Prime Minister Dickon Mitchell has stepped in following reports of questionable dealings by some members of the new Board of Directors of the state-owned Gravel Concrete & Emulsion Production Corporation.
The issue surrounds a contract of $EC$32,000.00 awarded to a company owned by a current member of the board to purchase furniture like desks, filing cabinets, chairs, and coffee tables for the corporation.
There are reports that documents lodged at the main office of Gravel & Concrete show that the company of the Board member is the only one that had submitted price quotations for the items.
When contacted for comment on the issue, Chairman of the Board of Directors, Sylvester Quarless named two other firms in St George’s that were contacted for price quotations on the items.
He said that all three price quotations were considered and submitted to the Procurement Unit of the state body with the decision taken to purchase from the Board member whose bid was the lowest.
However, when contact was made with one of the firms identified by the Board Chairman, the management told THE NEW TODAY that they did not receive any such request from Gravel & Concrete to submit any bid for the items that were being sought.
A member of the management said that his company has had no dealings for years with the state enterprise.
According to one government insider, Prime Minister Dickon Mitchell was made aware of the issue by two Cabinet ministers who were informed of the development by an employee of the corporation and another person.
He said the Prime Minister called in the Board Chairman and the Director who owns the company over the weekend and spoke to them sternly about the transaction.
The deal has apparently been put on hold by Gravel & Concrete with no funds being expended although the Board member was said to be asking for 50% of the money upfront in order to supply the items.
The Gravel and Concrete situation was reportedly discussed in Cabinet on Monday.
Workers at the corporation have reached out to Prime Minister Dickon Mitchell for a meeting since neither the new Board or the Line Minster, Infrastructure Development Minister Dennis Cornwall have met with them since the change of government on June 23, 2022 to outline the new plans for the state body.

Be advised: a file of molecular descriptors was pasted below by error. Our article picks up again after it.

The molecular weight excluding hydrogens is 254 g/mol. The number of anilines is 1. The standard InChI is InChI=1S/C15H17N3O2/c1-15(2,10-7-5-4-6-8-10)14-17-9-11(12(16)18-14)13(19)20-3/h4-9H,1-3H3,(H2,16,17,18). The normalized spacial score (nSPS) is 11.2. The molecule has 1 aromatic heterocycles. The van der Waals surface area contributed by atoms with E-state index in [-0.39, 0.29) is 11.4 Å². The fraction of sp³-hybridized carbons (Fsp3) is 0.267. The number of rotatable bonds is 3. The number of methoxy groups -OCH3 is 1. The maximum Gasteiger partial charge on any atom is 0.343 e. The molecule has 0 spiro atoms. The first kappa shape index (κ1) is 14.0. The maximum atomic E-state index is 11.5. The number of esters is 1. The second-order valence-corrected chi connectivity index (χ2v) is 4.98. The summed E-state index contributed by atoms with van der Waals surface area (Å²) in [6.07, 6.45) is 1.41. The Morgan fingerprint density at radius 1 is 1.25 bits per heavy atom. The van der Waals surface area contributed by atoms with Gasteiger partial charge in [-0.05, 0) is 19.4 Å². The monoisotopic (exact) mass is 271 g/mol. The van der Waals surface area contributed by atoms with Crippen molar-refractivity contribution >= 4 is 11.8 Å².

A well-placed official at Gravel & Concrete is insisting that only the bidding document from the company owned by the Board member had been submitted to them.
A senior employee who is no longer with Gravel & Concrete said he was aware of plans to purchase items from this particular company.
“I know we were trying to get some cabinets and neither Bryden nor Hubbards had. So I believe the new Secretary said Cathwills will provide it since they had a shipment coming in. I am not aware of $32,000.00 though. It was 3 filing cabinets and they were all less than $10,000.
“We did not receive a quote from other suppliers because they were not in stock at the time. Not sure if they purchased any other item since (I) have been out.”
Documents seen by THE NEW TODAY indicate that the list of items were increased over the weeks and the bid submitted by the company of the Board member was approximately EC$32, 000.00.
The controversial Board member is known to have fallen out of grace with the previous Congress government of Prime Minister Tillman Thomas after he failed to deliver on a contract to help with acquiring supplies for the Free School Book programme in the 2008-13 period.
The insider at Gravel and Concrete who described as “a big lie” claims made by a certain section of the board about the bidding process involving two other local companies indicated that it was only on Wednesday that instructions were given to the Procurement Unit “to get a quote from Hubbard’s and Bryden & Minors” on purchasing the items.
During the rule of the last New National Party (NNP) government of defeated Prime Minister Dr. Keith Mitchell, Gravel & Concrete was one of several state bodies that were identified by an arm of the World Bank for privatisation.
The World Bank outfit said that the corporation was costing the state too much money in subsidies and that it was heavily over-staffed.